Sushi at Home is available at Whole Foods, which has very high standards for its supplier, particularly seafood. Additionally according to Sushi at Home's website, the products are:
  • All Natural
  • No CO Treatment
  • No Antibiotics
  • No Preservatives
  • No Artificial Colors
  • Sushi Chefs' Choice
  • Long line caught
          I've only tried the tuna so far, but I've purchased it several times because it's so good! I definitely plan to try some of the other products available like their salmon. 

Thursday, November 20, 2014


          Pavement Coffee House is a local chain in Boston, and has some of the best local coffee and sandwiches around (including some amazing vegan options). I'm a regular at the Newbury Street location, and the place is always packed. It has a great atmosphere with a cool, artsy vibe.

          I'm not a vegan, but I'm lactose intolerant and appreciate the many non-dairy options including almond milk. I'm obsessed with the vegan sunrise, which is a breakfast sandwich on an everything bagel with veggie / tofu cream cheese, tempah sausage, hot peppers, and lettuce.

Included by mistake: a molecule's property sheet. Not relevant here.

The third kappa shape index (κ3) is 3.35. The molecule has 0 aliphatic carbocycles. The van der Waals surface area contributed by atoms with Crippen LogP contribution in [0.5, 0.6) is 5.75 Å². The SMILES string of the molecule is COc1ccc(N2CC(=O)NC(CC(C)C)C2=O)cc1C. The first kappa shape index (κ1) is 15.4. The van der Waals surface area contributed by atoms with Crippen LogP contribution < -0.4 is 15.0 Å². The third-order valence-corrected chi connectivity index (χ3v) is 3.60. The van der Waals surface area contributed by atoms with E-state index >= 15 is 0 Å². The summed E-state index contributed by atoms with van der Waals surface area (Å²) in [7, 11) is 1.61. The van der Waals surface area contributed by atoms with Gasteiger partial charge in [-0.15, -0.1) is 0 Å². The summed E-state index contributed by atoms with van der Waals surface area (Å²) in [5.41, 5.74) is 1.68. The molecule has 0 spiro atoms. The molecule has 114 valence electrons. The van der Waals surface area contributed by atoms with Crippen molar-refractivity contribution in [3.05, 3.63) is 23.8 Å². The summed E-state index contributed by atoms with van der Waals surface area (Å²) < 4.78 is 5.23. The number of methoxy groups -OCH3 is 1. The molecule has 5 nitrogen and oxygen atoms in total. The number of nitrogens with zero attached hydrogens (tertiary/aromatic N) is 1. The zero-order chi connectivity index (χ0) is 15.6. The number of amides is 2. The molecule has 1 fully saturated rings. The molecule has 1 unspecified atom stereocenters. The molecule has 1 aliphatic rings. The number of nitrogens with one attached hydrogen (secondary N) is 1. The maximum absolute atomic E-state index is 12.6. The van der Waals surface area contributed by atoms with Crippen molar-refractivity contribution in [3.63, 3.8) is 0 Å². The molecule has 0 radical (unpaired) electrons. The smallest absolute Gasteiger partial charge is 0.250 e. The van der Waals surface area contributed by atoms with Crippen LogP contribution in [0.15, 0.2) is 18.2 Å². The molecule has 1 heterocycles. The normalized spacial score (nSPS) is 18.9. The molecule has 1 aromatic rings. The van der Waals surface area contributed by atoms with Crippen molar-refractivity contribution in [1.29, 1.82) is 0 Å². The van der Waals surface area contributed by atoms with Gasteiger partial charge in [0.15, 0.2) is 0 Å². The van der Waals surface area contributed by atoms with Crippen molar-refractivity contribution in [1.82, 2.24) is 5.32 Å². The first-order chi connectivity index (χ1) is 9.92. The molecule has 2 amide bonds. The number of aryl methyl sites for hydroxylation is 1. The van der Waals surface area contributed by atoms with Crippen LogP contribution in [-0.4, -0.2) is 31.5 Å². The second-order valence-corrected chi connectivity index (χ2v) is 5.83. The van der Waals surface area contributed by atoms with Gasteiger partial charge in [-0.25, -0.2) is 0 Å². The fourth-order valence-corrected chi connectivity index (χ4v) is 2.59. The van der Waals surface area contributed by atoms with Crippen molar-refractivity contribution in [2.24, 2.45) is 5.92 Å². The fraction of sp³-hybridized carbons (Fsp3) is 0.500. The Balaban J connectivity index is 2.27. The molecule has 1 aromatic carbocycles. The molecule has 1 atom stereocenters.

Pavement has several locations in the Boston area, and if you see one I highly recommend stopping by. There will likely be a line, but it's definitely worth the wait!

Pavement Coffee House on Urbanspoon

Wednesday, November 19, 2014

Tips for Navigating the Boston Wine Expo

          It's almost that time again! The Boston Wine Expo is returning to the Seaport Hotel This Feb! I'm a huge fan of the Boston Wine Expo, and if you're like me you're already planning your strategy for this year! The expo is huge and can feel overwhelming if you've never been. It's also easy to drink a lot right away, but if you start to get tipsy you won't pick up on all of the flavor profiles and subtleties of the wines you're tasting (and may not remember them). Here are a few tips I've learned from 2013 and 2014 to get the most out of the experience:
  1. Go both days and arrive as early as possible
  2. Leave your coat in the car, there will be a long coat check line
  3. Do not go on an empty stomach - there are food samples, but not enough to fill you before you start tasting wine
  4. Many professionals will tell you to always spit when tasting wine (see my point above) but that isn't always fun. Try to spit half the time, or only keep sipping (and swallow) your favorites!
  5. Look up the list of exhibitors in advance and make a list of the ones you want to try most
  6. When you arrive, find those exhibitors on your map, mark them, and visit them in order
  7. Once you've hit up all of your must try places, do a second loop and explore!


The Wine Expo typically includes the following:

Grand Tasting: The main exhibit, featuring over 200 exhibitors and 2,000 wines

Vintner's Reserve Lounge: A smaller exhibit featuring unique wines that generally retail for over $75 a bottle, plus tastes from some of Boston's finest restaurants.